The Prime Minister has said there is no prospect of a free trade agreement without a ‘fundamental change of approach’ from the EU and has warned the country to prepare for no deal.
In a statement today, Boris Johnson accused EU leaders of seeking to impose a series of ‘unacceptable’ demands and called for a ‘fundamental change of approach’ if there was to be any agreement.
The immediate response from European Commission president Ursula von der Leyen was to say that the EU would carry on negotiating, with talks next week in London going ahead as planned.
However, at a briefing for journalists in Westminster, the Prime Minister’s official spokesman said the negotiations were now ‘over’.
He said there was ‘no point’ in the EU’s chief negotiator Michel Barnier travelling to the UK unless the EU changed its negotiating position.
The spokesman said: ‘The trade talks are over. The EU have effectively ended them by saying that they do not want to change their negotiating position.
‘There is only any point in Michel Barnier coming to London next week if he is prepared to discuss all of the issues on the basis of legal texts in an accelerated way, without the UK being required to make all of the moves.
‘Or he is willing to discuss the practicalities of areas such as travel and haulage, which the PM mentioned in his statement. If not, there is no point in coming.’
Society of Motor Manufacturers and Traders chief executive Mike Hawes warned it would have a ‘devastating impact’ on the automotive sector, hitting jobs ‘in every region of Britain’.
Johnson had previously said that he would walk away from the negotiations if there was no agreement on a deal by the time of this week’s EU summit in Brussels.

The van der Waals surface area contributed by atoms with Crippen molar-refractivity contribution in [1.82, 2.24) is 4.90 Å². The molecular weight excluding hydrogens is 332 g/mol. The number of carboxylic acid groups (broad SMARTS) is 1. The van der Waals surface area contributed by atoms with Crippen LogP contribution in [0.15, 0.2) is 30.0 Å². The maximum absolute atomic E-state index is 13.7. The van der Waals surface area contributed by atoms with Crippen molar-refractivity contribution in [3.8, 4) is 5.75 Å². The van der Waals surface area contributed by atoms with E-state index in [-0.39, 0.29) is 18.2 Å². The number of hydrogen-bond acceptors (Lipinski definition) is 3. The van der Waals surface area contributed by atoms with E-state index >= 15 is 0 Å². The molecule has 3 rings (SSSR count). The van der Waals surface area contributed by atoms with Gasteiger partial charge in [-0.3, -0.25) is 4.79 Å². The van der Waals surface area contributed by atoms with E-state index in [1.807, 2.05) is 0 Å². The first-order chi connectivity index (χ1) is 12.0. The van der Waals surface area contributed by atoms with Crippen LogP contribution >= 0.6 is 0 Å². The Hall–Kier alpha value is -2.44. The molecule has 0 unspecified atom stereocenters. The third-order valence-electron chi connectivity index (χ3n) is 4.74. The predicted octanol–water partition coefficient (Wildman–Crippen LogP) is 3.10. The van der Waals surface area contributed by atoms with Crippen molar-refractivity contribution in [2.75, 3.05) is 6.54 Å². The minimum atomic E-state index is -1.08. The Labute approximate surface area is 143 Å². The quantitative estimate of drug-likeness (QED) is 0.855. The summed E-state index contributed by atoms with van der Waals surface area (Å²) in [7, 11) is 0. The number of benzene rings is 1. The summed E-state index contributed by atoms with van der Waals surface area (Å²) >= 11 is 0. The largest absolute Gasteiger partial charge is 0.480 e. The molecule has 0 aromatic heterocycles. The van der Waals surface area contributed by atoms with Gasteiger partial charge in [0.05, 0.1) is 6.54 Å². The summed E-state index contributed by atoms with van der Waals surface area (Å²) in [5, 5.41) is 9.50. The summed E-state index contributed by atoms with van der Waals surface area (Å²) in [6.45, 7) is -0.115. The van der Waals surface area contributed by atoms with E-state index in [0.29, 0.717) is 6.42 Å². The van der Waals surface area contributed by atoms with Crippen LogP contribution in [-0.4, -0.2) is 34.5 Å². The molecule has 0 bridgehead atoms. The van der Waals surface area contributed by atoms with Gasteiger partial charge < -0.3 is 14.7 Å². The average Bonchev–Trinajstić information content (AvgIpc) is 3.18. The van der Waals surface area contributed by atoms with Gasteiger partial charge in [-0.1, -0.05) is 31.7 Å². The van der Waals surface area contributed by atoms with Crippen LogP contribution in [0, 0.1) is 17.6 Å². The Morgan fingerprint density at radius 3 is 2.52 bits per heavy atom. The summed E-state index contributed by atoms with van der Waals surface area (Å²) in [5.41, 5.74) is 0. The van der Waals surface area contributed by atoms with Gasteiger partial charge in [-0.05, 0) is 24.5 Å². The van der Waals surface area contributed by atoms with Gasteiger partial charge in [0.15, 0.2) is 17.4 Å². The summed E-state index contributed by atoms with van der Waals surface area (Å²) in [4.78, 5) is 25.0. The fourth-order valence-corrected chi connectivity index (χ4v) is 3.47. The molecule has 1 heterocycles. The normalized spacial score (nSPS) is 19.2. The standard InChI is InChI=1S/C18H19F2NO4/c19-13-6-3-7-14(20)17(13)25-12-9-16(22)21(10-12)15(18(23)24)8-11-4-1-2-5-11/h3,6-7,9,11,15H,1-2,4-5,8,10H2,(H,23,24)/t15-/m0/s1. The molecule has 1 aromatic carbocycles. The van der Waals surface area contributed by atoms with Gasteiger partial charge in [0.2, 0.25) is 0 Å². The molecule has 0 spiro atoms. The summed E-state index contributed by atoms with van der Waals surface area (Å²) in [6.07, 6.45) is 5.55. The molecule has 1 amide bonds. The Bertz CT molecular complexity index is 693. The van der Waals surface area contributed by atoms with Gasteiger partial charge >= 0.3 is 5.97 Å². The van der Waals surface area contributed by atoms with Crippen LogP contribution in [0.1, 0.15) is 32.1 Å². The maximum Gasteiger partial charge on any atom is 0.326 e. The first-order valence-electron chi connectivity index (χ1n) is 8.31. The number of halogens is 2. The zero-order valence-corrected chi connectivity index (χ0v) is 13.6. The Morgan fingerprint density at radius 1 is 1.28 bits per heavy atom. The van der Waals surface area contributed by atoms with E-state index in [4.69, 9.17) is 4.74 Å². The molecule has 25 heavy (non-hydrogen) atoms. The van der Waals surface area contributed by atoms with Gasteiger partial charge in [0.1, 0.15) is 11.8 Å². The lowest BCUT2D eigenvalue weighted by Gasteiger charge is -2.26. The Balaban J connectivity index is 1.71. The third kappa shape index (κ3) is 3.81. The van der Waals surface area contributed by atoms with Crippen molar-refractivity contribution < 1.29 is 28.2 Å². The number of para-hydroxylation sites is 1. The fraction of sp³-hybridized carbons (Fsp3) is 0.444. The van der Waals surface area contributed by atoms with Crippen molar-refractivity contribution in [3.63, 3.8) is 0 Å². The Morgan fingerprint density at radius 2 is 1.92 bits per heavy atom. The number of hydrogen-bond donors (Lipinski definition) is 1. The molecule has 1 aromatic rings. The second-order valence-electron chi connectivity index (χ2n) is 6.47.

In his broadcast statement, the Prime Minister said it was clear from the gathering in the Belgian capital the EU was not prepared to offer Britain the kind of Canada-style free trade agreement it was seeking.
He said businesses and individuals should now start preparing to start trading with the EU on World Trade Organisation (WTO) rules like Australia when the current Brexit transition period ends at the end of the year.
He said: ‘From the outset, we were totally clear that we wanted nothing more complicated than a Canada-style relationship, based on friendship and free trade.
‘Given that they have refused to negotiate seriously for much of the last few months, and given that this summit appears explicitly to rule out a Canada-style deal, I have concluded that we should get ready for January 1 with arrangements that are more like Australia’s based on simple principles of global free trade.’
Johnson said Britain could embrace the prospect of trading on WTO terms – with tariffs on many goods and some quota restrictions – with ‘high hearts and complete confidence’.
However, industry reacted with alarm, warning of the damage to an economy already stricken by coronavirus if there was no deal by the end of the year.
CBI director-general Dame Carolyn Fairbairn said they could not afford to give up on negotiations and called on both sides to exercise ‘tenacity, common sense and compromise’.